INCREASED revenue and a drop in operational costs helped the Motor Vehicle Accident Fund (MVAF) of Namibia to record a draft surplus of N$36 million for the financial year ended March 2012 – its first surplus in three financial years.
The fund recorded actual deficits of N$38 million in the previous book year, N$46 million in 2009-10 and N$318 million in 2008-09.
Announcing the draft financial results for 2011-12 at an MVAF briefing on Friday, chief financial officer James Nyandoro said revenue increased to N$341 million from N$291 million during the previous book year. Operational costs dropped from N$41 million during to 2010-11 to N$34 million.
The MVAF, however, remained technically insolvent to the tune of N$498 million, with total liabilities of N$713 million outstripping total assets of N$215 million at the end of March 2012.
Nyandoro stressed that MVAF was “technically insolvent and not technically bankrupt”. “If the MVAF was technically bankrupt, we wouldn't have been able to pay our suppliers – and we've always been able to pay our suppliers,” he said.
The MVAF's predicament stems from dragging amendments to legislation to insufficient fuel levies. Also still haunting it is the settlement the MVAF has to pay to the four Belgian survivors of the fatal accident former world champion boxer Harry Simon caused at the coast in November 2002.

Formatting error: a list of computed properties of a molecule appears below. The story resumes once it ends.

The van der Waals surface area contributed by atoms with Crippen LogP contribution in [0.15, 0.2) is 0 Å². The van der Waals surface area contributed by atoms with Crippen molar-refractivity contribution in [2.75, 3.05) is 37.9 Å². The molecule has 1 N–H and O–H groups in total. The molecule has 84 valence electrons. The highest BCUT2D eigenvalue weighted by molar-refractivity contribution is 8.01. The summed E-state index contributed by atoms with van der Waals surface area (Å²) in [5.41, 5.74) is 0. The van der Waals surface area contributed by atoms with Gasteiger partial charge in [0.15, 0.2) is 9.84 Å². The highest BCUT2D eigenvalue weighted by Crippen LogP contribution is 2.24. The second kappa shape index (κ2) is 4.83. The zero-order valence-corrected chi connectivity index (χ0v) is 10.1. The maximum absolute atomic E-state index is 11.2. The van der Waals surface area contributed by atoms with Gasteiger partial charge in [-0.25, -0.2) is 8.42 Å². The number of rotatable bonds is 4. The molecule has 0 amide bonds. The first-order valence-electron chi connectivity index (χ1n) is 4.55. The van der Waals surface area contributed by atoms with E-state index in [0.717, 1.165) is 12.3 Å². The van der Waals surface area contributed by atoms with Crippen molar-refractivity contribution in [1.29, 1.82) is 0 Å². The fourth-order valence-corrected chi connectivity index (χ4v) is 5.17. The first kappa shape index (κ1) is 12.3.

The crash, in which a father and his baby daughter died, increased the MVAF's liabilities by N$150 million, Nyandoro said. Paid over time, it will eventually cost the MVAF N$250 million, he said.
Compounding the MVAF's financial woes is the fact that the fund has had to survive without sufficient fuel levies since 2009-10, Nyandoro said.
For 2011-12, the MVAF requested an increase of 16,1 cents per litre in the fuel levy, based on actuarial recommendations. This would have pushed up its total levy to 51,8 cents per litre. Government, however, granted an increase of only six cents a litre, leaving the MVAF with a shortfall over N$89 million for the financial year, Nyandoro said.
The MVAF has suffered an accumulated shortfall of N$248,4 million due to insufficient fuel levies since 2007-08, he said.
Also contributing to the MVAF's financial difficulties are road crashes “which have remained high over the period, resulting in high claims”, Nyandoro said.
During the past financial year, a total number of 2 135 accidents (2 902:2011) were registered at the MVAF, claiming 362 lives (492:2011).
In total, 3 651 people were injured, down from 5 659 in 2011. The MAVF had to pay out N$175 million in total, up from N$149 million in 2011.
Nyandoro said the MVAF has embarked on a “quantum leap” strategy to turn the MVAF around by 2017. If successful, this should see the accumulated deficit of N$498 million of 2012 change to a surplus of N$91 million by 2017.
Part of the strategy is to charge foreign vehicles entering into Namibia, introduce a surcharge on annual licenses of vehicles and to remove the injury grant, Nyandoro said.